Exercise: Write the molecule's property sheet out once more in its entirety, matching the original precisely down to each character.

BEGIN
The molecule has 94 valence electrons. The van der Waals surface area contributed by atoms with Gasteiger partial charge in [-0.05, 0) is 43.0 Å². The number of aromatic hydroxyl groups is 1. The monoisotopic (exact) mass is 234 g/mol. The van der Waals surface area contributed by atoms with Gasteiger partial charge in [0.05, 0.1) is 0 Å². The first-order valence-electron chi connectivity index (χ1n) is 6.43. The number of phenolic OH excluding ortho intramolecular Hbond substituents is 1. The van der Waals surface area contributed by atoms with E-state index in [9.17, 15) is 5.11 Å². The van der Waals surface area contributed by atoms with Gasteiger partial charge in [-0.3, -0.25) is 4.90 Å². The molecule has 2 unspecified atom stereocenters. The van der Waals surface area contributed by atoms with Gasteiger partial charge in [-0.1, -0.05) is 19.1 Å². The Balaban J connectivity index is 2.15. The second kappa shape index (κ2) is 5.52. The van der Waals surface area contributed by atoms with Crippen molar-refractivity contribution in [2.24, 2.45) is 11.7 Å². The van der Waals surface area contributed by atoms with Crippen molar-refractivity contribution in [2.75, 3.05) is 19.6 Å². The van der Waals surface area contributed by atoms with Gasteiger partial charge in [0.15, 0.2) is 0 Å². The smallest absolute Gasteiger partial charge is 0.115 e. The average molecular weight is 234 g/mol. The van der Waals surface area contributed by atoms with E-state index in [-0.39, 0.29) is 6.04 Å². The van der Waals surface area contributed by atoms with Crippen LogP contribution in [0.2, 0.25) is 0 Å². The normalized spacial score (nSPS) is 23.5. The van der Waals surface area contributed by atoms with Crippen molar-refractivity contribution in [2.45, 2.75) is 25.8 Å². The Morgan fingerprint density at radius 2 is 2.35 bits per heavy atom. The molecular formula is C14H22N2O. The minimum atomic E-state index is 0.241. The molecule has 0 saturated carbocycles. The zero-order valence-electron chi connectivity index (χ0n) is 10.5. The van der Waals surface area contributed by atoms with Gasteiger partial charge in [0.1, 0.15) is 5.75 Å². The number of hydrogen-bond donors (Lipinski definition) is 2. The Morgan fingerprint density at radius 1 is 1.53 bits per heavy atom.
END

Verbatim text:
The molecule has 94 valence electrons. The van der Waals surface area contributed by atoms with Gasteiger partial charge in [-0.05, 0) is 43.0 Å². The number of aromatic hydroxyl groups is 1. The monoisotopic (exact) mass is 234 g/mol. The van der Waals surface area contributed by atoms with Gasteiger partial charge in [0.05, 0.1) is 0 Å². The first-order valence-electron chi connectivity index (χ1n) is 6.43. The number of phenolic OH excluding ortho intramolecular Hbond substituents is 1. The van der Waals surface area contributed by atoms with E-state index in [9.17, 15) is 5.11 Å². The van der Waals surface area contributed by atoms with Gasteiger partial charge in [-0.3, -0.25) is 4.90 Å². The molecule has 2 unspecified atom stereocenters. The van der Waals surface area contributed by atoms with Gasteiger partial charge in [-0.1, -0.05) is 19.1 Å². The Balaban J connectivity index is 2.15. The second kappa shape index (κ2) is 5.52. The van der Waals surface area contributed by atoms with Crippen molar-refractivity contribution in [2.24, 2.45) is 11.7 Å². The van der Waals surface area contributed by atoms with Crippen molar-refractivity contribution in [2.75, 3.05) is 19.6 Å². The van der Waals surface area contributed by atoms with Gasteiger partial charge in [0.15, 0.2) is 0 Å². The smallest absolute Gasteiger partial charge is 0.115 e. The average molecular weight is 234 g/mol. The van der Waals surface area contributed by atoms with E-state index in [-0.39, 0.29) is 6.04 Å². The van der Waals surface area contributed by atoms with Crippen LogP contribution in [0.2, 0.25) is 0 Å². The normalized spacial score (nSPS) is 23.5. The van der Waals surface area contributed by atoms with Crippen molar-refractivity contribution in [2.45, 2.75) is 25.8 Å². The Morgan fingerprint density at radius 2 is 2.35 bits per heavy atom. The molecular formula is C14H22N2O. The minimum atomic E-state index is 0.241. The molecule has 0 saturated carbocycles. The zero-order valence-electron chi connectivity index (χ0n) is 10.5. The van der Waals surface area contributed by atoms with Gasteiger partial charge in [0.1, 0.15) is 5.75 Å². The number of hydrogen-bond donors (Lipinski definition) is 2. The Morgan fingerprint density at radius 1 is 1.53 bits per heavy atom.